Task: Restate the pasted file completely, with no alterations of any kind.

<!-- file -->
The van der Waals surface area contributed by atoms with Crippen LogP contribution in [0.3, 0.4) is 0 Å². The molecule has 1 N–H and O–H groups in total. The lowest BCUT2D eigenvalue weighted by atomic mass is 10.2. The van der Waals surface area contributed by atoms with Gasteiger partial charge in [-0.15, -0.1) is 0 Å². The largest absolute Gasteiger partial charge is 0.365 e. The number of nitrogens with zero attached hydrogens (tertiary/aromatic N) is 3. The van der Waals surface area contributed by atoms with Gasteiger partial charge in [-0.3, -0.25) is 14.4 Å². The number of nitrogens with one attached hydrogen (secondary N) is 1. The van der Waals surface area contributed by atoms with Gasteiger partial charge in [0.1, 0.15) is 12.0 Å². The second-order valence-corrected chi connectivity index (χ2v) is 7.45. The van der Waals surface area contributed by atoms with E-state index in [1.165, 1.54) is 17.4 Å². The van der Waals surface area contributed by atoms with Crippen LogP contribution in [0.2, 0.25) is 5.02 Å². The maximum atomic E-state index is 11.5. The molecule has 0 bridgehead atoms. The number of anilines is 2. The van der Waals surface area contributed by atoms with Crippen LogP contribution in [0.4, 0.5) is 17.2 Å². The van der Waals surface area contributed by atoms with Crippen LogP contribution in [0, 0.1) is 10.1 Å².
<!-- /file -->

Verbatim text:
The van der Waals surface area contributed by atoms with Crippen LogP contribution in [0.3, 0.4) is 0 Å². The molecule has 1 N–H and O–H groups in total. The lowest BCUT2D eigenvalue weighted by atomic mass is 10.2. The van der Waals surface area contributed by atoms with Gasteiger partial charge in [-0.15, -0.1) is 0 Å². The largest absolute Gasteiger partial charge is 0.365 e. The number of nitrogens with zero attached hydrogens (tertiary/aromatic N) is 3. The van der Waals surface area contributed by atoms with Gasteiger partial charge in [-0.3, -0.25) is 14.4 Å². The number of nitrogens with one attached hydrogen (secondary N) is 1. The van der Waals surface area contributed by atoms with Gasteiger partial charge in [0.1, 0.15) is 12.0 Å². The second-order valence-corrected chi connectivity index (χ2v) is 7.45. The van der Waals surface area contributed by atoms with E-state index in [1.165, 1.54) is 17.4 Å². The van der Waals surface area contributed by atoms with Crippen LogP contribution in [0.2, 0.25) is 5.02 Å². The maximum atomic E-state index is 11.5. The molecule has 0 bridgehead atoms. The number of anilines is 2. The van der Waals surface area contributed by atoms with Crippen LogP contribution in [0.4, 0.5) is 17.2 Å². The van der Waals surface area contributed by atoms with Crippen LogP contribution in [0, 0.1) is 10.1 Å².